Brent crude prices have recovered from earlier losses in the wake of growing tensions between the US and Iran, as the US attempts to restrict Iran oil imports.
Markets are also gripped with concerns over signs of oversupply.
Brent crude futures rose six cents to reach $73.12 per barrel, while US West Texas Intermediate crude decreased by three cents, trading at $67.86 after falling 37 cents the previous day, Reuters reported.
The markets inched up on 23 July after US President Donald Trump issued a warning on a social media platform that Iran would face dire consequences if it threatened the US.
Brokerage OANDA APAC trading head Stephen Innes was quoted as saying: “While oil prices were the primary beneficiary of the weekend’s headline battle between President Trump and Iranian President Rouhani, that boost started to fizzle as traders then veered to oversupply concerns.”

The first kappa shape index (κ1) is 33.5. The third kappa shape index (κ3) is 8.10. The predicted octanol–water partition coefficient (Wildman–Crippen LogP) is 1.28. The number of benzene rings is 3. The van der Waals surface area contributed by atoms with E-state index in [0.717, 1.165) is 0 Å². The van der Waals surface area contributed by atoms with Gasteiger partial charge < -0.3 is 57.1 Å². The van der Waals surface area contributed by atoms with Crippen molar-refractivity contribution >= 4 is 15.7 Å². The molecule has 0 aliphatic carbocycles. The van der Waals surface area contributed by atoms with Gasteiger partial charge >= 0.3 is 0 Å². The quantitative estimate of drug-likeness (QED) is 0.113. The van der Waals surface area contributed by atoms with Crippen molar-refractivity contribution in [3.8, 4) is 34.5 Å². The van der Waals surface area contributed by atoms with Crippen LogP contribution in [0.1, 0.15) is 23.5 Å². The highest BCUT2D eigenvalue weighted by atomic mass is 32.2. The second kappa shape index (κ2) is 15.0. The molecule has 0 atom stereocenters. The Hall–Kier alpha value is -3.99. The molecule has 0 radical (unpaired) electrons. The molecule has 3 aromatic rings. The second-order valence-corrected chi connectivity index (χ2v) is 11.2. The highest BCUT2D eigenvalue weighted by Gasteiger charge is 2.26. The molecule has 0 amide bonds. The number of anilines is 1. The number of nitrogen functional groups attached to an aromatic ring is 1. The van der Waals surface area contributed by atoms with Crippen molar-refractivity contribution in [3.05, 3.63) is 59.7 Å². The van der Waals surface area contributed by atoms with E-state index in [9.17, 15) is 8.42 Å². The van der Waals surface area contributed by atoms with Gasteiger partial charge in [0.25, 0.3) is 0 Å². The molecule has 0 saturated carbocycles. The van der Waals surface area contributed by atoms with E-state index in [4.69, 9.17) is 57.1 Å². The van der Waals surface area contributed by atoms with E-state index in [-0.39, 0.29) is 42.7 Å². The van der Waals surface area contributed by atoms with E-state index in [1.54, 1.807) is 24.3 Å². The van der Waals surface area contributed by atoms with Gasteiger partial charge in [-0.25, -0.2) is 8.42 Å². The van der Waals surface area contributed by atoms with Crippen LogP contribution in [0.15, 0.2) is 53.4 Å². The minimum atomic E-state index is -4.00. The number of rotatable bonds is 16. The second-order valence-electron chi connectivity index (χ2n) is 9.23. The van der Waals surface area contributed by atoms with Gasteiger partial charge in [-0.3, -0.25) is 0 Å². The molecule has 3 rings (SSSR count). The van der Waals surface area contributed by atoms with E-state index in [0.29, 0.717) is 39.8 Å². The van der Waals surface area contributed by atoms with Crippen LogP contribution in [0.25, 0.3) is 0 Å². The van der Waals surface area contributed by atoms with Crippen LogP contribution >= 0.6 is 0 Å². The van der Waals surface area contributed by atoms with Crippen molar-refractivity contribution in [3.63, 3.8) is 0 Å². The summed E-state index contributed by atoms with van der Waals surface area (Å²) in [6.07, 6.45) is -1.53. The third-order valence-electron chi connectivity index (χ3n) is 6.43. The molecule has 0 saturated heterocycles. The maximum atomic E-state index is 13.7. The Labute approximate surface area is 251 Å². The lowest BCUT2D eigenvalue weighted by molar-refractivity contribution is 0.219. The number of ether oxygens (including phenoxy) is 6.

The US has been demanding countries to cut all Iran oil imports, starting this November.
Iran is a member of the Organization of the Petroleum Exporting Countries (OPEC) and produces 3.75 million barrels per day.
On a weekly basis, traders are expecting stockpiles at the delivery hub at Cushing, Oklahoma to fall for the tenth consecutive week.
Recently, finance ministers and central bank governors from G20 group, which represents the world’s 20 biggest economies, noted that risks to global growth have increased due to China-US trade tensions, among others.
Freight Investors Services fuel oil broker Matt Stanley said: “It is surely only a matter of time before something tangible yields from the ongoing trade war stories and it probably won’t be a pretty outcome.”